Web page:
Forsythe's long and winding road leads him to Bears
By ZACH BOND
GREELEY – The East Coast may have the bright lights and big cities, but for many nothing beats the sweet air of the Rocky Mountains. Northern Colorado softball coach Mike Forsythe is just one of those people after a long, winding road finally brought him out west.
Forsythe has held the role of pitching coach for the Bears for the last two years – ever since head coach Mark Montgomery brought him along in a westward migration when Montgomery took the head job with the Bears. Montgomery had previously coached in Louisiana at Centenary College.
That trip, from the East Coast to Greeley, is one that Forsythe has made more than he probably would have liked – as he spent his first two years on staff commuting from his home in Norwalk, Conn. to Northern Colorado during softball seasons. While thoroughly enjoying himself as a Bear, he didn't want to leave his wife – a longtime fourth-grade teacher– or his pitching academy behind in Connecticut.
"It's been a tough situation," Forsythe says. "Going back and forth was something Coach Montgomery and I discussed when we came out and I left Fordham. We didn't quite have as much time with the pitchers during the offseason – from November until Christmas Break -- but it hasn't worked out bad and we're been getting good results."
Before taking the position at Northern Colorado Forsythe ran his academy, Pro Softball Instructions, while coaching on the staff at Fordham – located in New York City. He has also found himself on the staff of the Akron Racers of the Women's National Pro Fastpitch League before Fordham.
Pro Softball Instructions gave Forsythe the opportunity to work with some younger pitchers, away from a college campus. The academy gives up to 60 lessons a week.
Under Forsythe's watch, the staff at Fordham posted the lowest ERA in the nation and his many different stops have taught him a lot about pitching – which he is now passing on his Northern Colorado staff.
"Pitching is a commitment – it's 90% of the game," Forsythe says. "Working with the Akron Racers and working with some of the best pitchers in the world, you find that the great ones all have two things in common: a passion for pitching and a strong work ethic.
"I haven't changed my coaching style since coming to Colorado, although I quickly realized we need pitchers who can keep the ball down in the zone here. The first time we took batting practice outside, I noticed fly balls carry 50-70 feet farther than on the East Coast. We have to have pitchers who can keep the ball down in the zone and get groundballs because fly balls carry a lot farther."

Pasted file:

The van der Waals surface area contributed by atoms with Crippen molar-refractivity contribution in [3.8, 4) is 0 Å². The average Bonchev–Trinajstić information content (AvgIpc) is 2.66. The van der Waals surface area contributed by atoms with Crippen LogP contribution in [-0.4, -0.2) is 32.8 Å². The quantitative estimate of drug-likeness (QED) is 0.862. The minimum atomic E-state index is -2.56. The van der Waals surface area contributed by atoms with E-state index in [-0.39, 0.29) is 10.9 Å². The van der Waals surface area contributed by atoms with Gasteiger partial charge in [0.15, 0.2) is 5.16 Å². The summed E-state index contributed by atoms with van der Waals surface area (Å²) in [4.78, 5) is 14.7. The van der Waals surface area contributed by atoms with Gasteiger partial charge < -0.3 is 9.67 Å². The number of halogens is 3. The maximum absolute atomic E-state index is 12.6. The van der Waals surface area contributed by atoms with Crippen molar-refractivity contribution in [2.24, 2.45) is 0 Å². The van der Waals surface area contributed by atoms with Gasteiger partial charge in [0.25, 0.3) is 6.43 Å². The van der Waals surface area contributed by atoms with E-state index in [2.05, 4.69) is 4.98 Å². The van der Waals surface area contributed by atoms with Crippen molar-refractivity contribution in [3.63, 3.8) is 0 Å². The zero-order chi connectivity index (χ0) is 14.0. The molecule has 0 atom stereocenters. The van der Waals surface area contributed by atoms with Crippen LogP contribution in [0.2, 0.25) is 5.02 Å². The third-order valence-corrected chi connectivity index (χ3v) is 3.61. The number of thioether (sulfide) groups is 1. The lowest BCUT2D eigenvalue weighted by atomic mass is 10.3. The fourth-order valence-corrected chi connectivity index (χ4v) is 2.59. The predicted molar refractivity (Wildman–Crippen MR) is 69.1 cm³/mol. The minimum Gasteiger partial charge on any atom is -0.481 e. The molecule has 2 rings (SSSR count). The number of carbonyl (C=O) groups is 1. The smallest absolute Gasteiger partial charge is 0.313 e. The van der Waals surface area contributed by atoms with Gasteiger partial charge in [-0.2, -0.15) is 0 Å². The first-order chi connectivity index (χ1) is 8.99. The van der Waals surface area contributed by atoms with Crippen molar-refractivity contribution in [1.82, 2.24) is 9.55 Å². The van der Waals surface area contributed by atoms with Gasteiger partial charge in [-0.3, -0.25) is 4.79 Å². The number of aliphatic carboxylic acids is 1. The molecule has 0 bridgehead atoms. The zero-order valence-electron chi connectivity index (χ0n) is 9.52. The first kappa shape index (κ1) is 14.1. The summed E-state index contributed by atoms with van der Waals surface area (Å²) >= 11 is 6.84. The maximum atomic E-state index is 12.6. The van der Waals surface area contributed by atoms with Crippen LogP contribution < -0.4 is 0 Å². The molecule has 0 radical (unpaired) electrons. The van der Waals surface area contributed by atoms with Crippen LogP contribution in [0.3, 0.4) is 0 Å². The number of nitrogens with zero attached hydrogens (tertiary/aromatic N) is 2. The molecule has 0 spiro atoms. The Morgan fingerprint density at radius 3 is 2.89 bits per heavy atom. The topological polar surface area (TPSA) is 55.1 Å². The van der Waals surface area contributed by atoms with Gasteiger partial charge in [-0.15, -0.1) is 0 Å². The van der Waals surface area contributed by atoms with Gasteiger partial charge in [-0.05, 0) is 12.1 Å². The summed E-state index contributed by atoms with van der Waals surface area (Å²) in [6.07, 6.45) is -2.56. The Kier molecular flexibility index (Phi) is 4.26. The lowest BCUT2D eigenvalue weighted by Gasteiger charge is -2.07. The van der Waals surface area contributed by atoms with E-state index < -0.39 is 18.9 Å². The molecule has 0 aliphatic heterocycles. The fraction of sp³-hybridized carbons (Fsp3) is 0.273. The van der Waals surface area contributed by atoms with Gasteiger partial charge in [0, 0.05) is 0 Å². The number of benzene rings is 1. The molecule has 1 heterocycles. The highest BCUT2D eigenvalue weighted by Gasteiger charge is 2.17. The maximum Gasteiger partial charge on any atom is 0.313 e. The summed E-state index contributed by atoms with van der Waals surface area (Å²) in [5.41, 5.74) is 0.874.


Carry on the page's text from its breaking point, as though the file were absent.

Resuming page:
Despite all his success in New York and across the Eastern time-zone, Forsythe and his wife knew they wanted to retire in the Rocky Mountain region after visiting family in Pueblo. They just didn't know exactly how they were going to get there until Forsythe contacted Montgomery.
After two years of tough commutes, to say the least, Forsythe and his wife have finally made the permanent move to Greeley – bringing his academy with them. Now, aspiring pitchers around the region will have the chance to study under one of the most experienced coaches in the nation.
Forsythe has teamed up with Dave King and his staff at Triple Crown to work with younger pitchers in Fort Collins. He has also traveled to Colorado Springs to help run some clinics for promising pitchers in that region.
And although Montgomery is happy his pitching coach can keep running his academy and working with younger players, he is more excited for his pitchers to get more time with Forsythe.
"I can't tell you how excited we are," Montgomery says. "Mike's presence here has been phenomenal just even in the part-time status that it was. To have him here daily – to contribute with our pitchers and their workouts – I think you're going to see the consistency factor really rise.
"The No. 1 thing about him is his understanding of mechanics. Most pitching coaches can teach some spin and some other things, but Mike really understands the mechanics of the upper and lower body and how those two mesh together."
In just two years under Forsythe, the Bears' pitching staff has seen its collective ERA drop by more than a run. And the staff has already set the two-lowest walk totals in school Division I history since Forsythe came on board.
Junior Megan Wilkinson has been with Forsythe the longest of any Bear pitcher and knows firsthand the way he can improve any pitcher.
"I thought he did a really good job of coming in and working with what I had as far as my pitching style and mechanics," Wilkinson says. "He didn't really try and change me a whole lot – he did a lot to work with me with what I already did as a pitcher and just made it better.
"We've really been working on my curveball and rise-ball and I've made great leaps and strides as far as those pitches go. I am really a lot more confident in myself when I throw them and where I'm going to be able to spot them."
With the Bears preparing to compete in the inaugural Big Sky season and with Forsythe available on a more permanent basis, it appears the sky is the limit for Wilkinson and the rest of the staff.
"I know if everybody is working as hard as I am, we are going to be pretty good this coming year," Wilkinson says. "I hope we come out this first year in the Big Sky and really rip it up and show everybody just who Northern Colorado really is."